As noted above, the Red Banks Plinian eruption vented near the present summit of Mount Shasta; pumiceous fall was deposited primarily to the east and northeast while pyroclastic flows were directed to most sectors of the volcano. Red Banks deposits underlie Shastina lava flows on the northern flank and nowhere overlie any Shastina flows, and thus appear to predate the entire Shastina episode. Where both are exposed together, Black Butte pyroclastic flows overlie Shastina-summit pyroclastic flows with no visible gullying or intervening soil. Black Butte postdates growth of the Shastina edifice, but the difference in their ages is less than the resolution of available geochronologic data.


Nine radiocarbon dates were obtained in the 1970s by C.D. Miller and D.R. Crandall (Miller, 1980) from wood and charcoal in Red Banks, Shastina, and Black Butte deposits using scintillation techniques (Supplemental Item 2, Table S3 [footnote 1]). As the reported analytical errors were large (±200–350 yr), eruption ages were difficult to resolve. Recently, seven archived splits of those samples were recovered and reanalyzed using modern accelerator mass spectrometry (AMS) techniques, along with five new samples. All of the AMS dates yield smaller probable errors (±25–35 yr). Radiocarbon ages discussed below are calibrated using the latest implementation of CALIB software (Stuiver and Reimer, 1993), revision 7.1.0. Using measured, 13C-corrected radiocarbon ages and the IntCal 13.14c calibration data set (Reimer et al., 2013), the CALIB program reports calibrated age ranges that fit the measured results, as well as a median age within the calibrated range distribution. All ranges are reported here at the 2σ level in calibrated years before present (cal. yr B.P.). AMS and scintillation counting data are included in Supplemental Item 2, Tables S1 and S2 (footnote 1); only the AMS data (Table 1) are discussed here.

Red Banks

Two carbon samples were collected from a sequence of Red Banks pyroclastic flows and mudflows in Mud Creek (Fig. 5) on the southeastern sector of Mount Shasta, including charcoal (sample 77-18-1) from the base of a pyroclastic flow and a scorched tree knot (sample 77-18-3b) within a tree-trunk cast in a pyroclastic flow. AMS results (Table 1; Fig. 18) yield median ages of 10,927 and 10,953 cal. yr B.P., respectively. Charcoal from a log (sample 77-56) burned in a pyroclastic flow deposit along U.S. Highway 97 on the northwestern flank of Mount Shasta yields a median age of 10,929 cal. yr B.P. Four samples of charcoal (S-105-G, CG-2, S-105-F, and CG-1) collected from a mixed pyroclastic flow and fall unit southeast of The Whaleback (Fig. 3) are discordant as a group and with calculated ranges that do not overlap. One of them, sample S-105-G, yields an AMS age of 10,956 cal. yr B.P., concordant with samples 77-18-1, 77-18-3b, and 77-56. The other three from southeast of The Whaleback yield AMS ages of 11,248, 11,302, and 11,628 cal. yr B.P. and calculated ranges that do not all overlap. A single AMS determination on charcoal from a fall deposit (sample 77-19) in Mud Creek yields a median age of 12,281 cal. yr B.P.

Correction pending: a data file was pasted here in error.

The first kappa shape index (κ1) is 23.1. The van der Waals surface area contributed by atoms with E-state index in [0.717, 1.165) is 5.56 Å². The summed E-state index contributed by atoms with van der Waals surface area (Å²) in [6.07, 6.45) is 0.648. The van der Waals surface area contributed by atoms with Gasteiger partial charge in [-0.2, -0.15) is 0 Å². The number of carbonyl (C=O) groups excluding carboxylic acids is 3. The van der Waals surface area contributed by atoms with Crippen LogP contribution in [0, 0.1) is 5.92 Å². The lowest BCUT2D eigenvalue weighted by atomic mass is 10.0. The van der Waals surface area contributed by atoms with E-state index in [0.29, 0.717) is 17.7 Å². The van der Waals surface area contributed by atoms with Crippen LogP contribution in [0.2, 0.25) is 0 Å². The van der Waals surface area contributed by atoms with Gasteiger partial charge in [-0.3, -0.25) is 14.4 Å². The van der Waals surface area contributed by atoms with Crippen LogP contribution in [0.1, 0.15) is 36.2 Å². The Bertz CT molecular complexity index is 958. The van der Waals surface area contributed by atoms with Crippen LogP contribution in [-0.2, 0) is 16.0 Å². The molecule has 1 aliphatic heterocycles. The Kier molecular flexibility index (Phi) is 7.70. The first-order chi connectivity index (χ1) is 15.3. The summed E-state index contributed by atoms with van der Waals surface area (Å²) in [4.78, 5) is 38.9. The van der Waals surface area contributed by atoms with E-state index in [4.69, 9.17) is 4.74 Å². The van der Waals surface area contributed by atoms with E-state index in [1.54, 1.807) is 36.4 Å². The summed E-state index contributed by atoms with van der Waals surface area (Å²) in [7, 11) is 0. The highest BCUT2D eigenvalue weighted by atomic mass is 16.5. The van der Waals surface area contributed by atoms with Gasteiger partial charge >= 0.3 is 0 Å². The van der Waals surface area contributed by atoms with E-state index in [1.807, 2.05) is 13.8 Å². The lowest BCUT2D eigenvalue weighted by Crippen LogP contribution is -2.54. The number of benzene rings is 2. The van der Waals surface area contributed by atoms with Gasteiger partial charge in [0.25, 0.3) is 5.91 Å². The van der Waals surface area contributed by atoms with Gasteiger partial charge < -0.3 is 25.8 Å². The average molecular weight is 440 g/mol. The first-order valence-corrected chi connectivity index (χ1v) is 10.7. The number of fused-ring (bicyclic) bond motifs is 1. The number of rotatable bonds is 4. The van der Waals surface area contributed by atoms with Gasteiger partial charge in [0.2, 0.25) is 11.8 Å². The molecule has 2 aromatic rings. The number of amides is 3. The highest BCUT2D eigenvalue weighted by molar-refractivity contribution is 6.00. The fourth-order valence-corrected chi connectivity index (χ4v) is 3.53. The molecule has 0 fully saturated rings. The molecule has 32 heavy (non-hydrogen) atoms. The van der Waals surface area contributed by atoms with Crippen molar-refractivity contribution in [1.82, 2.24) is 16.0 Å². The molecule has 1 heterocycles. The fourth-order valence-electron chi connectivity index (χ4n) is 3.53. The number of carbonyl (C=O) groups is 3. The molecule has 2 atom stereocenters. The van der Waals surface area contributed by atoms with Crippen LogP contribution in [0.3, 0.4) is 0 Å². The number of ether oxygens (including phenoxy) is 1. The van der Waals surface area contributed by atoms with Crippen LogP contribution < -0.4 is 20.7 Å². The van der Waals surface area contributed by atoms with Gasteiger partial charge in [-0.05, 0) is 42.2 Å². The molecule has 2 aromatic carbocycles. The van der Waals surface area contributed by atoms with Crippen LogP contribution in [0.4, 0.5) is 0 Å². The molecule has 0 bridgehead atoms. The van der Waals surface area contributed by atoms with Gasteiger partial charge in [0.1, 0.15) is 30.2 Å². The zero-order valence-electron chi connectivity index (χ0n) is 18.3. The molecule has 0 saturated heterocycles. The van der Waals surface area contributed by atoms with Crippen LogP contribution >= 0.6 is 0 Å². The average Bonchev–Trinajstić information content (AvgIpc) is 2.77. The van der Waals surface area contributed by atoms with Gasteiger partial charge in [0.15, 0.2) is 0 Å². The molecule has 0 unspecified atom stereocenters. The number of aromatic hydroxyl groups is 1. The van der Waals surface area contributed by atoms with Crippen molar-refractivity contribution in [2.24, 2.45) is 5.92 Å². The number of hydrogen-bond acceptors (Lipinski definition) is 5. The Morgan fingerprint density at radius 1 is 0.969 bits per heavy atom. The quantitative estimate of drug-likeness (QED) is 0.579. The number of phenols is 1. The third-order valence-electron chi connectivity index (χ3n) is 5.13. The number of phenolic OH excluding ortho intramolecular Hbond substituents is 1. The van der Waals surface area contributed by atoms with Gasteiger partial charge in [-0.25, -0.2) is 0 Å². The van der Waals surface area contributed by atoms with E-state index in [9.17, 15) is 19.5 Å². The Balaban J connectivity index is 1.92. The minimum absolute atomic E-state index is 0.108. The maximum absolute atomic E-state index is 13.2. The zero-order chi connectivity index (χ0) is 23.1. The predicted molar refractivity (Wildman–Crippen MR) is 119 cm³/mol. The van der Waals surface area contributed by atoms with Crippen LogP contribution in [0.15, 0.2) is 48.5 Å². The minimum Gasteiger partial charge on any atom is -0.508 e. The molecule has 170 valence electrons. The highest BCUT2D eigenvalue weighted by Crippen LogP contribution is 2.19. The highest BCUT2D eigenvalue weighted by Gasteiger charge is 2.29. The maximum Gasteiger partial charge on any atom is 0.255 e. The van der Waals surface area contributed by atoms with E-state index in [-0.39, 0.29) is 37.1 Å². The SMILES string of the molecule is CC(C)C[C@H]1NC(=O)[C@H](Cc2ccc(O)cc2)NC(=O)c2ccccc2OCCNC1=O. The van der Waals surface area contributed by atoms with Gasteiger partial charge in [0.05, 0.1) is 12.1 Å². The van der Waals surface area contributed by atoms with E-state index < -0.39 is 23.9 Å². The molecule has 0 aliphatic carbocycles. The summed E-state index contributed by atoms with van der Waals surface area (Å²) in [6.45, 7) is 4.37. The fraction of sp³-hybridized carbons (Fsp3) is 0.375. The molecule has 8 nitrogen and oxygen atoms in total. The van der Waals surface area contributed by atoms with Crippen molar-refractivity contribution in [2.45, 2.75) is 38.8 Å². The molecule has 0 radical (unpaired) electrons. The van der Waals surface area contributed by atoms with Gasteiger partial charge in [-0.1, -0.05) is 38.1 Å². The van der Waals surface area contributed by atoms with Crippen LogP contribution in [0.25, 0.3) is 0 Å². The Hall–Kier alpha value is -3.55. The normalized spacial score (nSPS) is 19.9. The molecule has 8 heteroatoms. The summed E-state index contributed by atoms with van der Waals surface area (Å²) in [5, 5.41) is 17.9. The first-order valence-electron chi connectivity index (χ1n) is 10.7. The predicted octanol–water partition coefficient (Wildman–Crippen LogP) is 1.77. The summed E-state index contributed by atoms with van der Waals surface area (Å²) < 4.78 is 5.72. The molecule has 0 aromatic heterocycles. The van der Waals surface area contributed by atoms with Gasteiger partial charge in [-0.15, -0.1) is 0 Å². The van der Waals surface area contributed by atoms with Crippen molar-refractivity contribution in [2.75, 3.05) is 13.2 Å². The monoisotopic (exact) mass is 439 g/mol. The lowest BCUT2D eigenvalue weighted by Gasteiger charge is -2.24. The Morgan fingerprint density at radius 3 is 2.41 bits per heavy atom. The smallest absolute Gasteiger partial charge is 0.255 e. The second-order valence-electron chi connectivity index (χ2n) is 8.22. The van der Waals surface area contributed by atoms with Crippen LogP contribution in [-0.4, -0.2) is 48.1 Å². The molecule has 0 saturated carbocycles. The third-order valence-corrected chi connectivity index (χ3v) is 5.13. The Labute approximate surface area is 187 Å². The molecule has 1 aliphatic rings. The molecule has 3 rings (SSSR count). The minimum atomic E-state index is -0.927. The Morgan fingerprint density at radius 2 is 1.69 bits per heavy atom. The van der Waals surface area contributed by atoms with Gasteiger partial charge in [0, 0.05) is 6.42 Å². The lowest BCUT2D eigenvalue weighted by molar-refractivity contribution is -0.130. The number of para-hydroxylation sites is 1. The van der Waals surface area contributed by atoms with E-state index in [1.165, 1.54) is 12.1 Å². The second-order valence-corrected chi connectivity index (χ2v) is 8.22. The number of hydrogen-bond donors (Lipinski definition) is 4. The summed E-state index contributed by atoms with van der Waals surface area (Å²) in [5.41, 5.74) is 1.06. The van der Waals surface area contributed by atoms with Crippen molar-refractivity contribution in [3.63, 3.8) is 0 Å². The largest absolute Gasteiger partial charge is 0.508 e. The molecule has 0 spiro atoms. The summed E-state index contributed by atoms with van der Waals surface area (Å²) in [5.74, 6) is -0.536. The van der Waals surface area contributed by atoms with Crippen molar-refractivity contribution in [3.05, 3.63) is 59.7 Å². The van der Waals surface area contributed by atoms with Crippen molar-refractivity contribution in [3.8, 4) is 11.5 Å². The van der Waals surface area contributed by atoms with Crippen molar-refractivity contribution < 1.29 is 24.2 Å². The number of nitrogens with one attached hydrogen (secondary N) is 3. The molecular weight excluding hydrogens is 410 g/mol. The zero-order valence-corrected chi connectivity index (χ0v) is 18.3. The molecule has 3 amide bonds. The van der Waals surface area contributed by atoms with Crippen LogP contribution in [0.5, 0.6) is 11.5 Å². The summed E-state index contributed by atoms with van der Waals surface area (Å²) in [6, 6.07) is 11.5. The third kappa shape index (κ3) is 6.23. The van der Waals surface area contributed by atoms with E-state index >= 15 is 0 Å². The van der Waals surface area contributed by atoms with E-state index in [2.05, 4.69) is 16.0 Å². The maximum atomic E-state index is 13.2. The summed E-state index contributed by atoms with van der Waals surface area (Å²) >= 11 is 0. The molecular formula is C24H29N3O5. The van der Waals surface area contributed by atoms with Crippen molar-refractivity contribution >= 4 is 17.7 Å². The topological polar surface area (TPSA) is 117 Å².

We interpret the four concordant AMS results (Fig. 18) as dating the Red Banks eruptive episode. These samples were collected from pyroclastic deposits in three sectors of the volcano and yield age ranges of 10,716–11,122 cal. yr B.P.; their median ages range between 10,953 and 10,927 cal. yr B.P. Three of the four discordant ages were collected from a pyroclastic flow and fall sequence on the southeastern flank of The Whaleback. The section contains alternating pyroclastic flow and fall intervals with no depositional evidence of time breaks. Charcoal sample S-105-G, one of the four concordant samples, was collected from the deepest portion of the section. The three charcoal fragments yielding older apparent ages come from higher in the section and may have come from one or more 500–800-yr-old trees entrained in the deposit. The oldest AMS date (sample 77-19) was collected from the middle of a 25 cm fall unit in Mud Creek in the southeastern sector of the volcano. It was surprising to find charcoal in this fall deposit as the tephra should not have been hot enough to burn wood, and the charcoal yields a puzzling age. Possibilities include: (1) the unit is misidentified as Red Banks and belongs to an older fall unit not identified elsewhere on the volcano, (2) the fall unit entrained older material as inferred for the Whaleback section above, or (3) the charcoal was contaminated by magmatic CO2 from an unidentified buried source.